A recent wave of participatory and ‘integrated local and scientific knowledge’ methodologies have been conceived, trialled and published in an attempt to offer solutions to the challenges of conducting dryland environmental assessment from a socio-ecological perspective.
Some of the key ideas and approaches within this literature are synthesized and reviewed here. Three conceptual elements that, in combination, remain largely absent within the dryland assessment literature, are identified:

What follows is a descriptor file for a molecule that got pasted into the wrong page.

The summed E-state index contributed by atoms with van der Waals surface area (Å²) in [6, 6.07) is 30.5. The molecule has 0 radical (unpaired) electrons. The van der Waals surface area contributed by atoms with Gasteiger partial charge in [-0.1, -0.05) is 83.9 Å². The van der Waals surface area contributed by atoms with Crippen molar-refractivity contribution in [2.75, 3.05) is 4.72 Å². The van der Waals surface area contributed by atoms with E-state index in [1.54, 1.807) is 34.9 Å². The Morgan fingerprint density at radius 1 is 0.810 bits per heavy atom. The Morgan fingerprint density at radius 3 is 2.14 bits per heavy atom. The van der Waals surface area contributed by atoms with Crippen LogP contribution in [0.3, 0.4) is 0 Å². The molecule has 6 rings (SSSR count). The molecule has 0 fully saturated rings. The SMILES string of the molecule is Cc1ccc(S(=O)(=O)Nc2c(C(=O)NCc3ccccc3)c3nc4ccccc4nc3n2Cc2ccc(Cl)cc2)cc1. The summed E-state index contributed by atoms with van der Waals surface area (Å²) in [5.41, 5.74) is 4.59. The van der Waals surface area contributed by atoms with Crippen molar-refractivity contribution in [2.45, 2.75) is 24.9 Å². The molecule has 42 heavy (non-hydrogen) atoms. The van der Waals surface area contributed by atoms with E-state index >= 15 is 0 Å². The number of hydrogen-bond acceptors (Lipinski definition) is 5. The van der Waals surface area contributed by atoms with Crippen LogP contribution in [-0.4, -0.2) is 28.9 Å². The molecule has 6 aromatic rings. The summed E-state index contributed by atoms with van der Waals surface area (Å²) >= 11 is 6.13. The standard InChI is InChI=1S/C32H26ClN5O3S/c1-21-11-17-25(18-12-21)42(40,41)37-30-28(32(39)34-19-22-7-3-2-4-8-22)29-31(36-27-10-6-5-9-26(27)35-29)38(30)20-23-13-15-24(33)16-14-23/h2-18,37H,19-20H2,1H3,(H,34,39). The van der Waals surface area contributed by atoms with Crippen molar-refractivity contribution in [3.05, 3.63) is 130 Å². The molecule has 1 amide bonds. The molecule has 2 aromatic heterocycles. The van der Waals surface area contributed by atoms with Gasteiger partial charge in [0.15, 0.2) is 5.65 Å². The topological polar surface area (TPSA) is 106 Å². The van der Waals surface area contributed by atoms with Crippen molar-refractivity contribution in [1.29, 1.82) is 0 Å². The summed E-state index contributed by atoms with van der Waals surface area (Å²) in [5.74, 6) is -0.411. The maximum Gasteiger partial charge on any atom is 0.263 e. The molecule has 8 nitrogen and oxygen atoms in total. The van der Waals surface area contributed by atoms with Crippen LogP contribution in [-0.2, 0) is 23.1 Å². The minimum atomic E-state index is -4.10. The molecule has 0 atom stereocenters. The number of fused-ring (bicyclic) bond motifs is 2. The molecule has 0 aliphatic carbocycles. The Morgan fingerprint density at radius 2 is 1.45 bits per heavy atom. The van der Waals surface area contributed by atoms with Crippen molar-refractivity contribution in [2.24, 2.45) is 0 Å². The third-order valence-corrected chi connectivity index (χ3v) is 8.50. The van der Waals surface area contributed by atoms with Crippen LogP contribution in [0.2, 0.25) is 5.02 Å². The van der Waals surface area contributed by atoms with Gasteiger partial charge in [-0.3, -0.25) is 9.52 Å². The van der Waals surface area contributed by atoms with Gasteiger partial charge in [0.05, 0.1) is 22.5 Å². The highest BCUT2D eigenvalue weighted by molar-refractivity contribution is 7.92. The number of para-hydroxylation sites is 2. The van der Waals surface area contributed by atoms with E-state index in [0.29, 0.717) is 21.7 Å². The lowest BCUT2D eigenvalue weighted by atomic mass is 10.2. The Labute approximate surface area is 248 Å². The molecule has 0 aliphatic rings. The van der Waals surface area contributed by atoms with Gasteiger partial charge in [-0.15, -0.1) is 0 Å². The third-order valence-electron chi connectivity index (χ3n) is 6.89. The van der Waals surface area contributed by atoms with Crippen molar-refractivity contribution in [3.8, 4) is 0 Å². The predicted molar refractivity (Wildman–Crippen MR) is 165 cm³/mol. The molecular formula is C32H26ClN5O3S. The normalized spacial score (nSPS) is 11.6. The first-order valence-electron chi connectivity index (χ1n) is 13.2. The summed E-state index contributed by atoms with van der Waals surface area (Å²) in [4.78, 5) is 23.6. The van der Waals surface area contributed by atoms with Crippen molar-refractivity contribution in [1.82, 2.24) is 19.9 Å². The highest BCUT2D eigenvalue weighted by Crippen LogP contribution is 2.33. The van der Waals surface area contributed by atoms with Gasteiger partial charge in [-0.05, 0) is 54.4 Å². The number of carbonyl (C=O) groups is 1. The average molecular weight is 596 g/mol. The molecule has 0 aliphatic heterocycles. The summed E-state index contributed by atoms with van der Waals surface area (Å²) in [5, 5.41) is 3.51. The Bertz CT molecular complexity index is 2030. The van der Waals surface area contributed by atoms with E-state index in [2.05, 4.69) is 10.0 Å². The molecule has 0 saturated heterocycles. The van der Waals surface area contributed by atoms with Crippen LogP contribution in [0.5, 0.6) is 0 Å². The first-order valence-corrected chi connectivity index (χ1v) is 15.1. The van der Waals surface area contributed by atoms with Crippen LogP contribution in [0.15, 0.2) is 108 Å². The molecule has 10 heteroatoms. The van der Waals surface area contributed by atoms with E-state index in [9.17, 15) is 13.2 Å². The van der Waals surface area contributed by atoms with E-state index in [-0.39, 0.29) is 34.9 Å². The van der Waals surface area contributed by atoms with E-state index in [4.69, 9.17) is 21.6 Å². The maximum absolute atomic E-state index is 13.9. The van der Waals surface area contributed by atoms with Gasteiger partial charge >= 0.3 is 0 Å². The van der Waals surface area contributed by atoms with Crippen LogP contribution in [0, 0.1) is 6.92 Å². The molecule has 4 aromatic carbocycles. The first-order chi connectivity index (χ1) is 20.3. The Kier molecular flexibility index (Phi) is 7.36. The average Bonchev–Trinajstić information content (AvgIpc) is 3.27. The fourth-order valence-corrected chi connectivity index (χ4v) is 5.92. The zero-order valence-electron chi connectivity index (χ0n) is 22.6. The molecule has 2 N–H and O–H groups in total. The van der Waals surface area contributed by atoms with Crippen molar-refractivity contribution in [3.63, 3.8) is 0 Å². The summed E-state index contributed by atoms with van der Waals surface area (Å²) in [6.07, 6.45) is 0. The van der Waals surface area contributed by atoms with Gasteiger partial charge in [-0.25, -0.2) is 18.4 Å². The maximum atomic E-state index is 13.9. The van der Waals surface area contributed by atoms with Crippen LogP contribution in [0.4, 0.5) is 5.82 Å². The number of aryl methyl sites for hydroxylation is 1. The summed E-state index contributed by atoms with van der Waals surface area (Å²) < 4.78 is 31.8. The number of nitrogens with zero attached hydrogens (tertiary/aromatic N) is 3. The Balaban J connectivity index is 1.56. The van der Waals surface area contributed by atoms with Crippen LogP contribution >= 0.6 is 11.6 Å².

- drylands as political, cultural and economic systems,
- drylands as complex resilient systems, and
- drylands as temporally-embedded systems.
These conceptual elements are then combined in presenting a new methodological approach, which is based on the participatory modelling of ecosystem services and participatory assessment of future scenarios. It is an approach to environmental assessment that is sensitive to the needs and experience of present and future stakeholders and creates potential avenues for co-operative management decisions and socially-acceptable policies.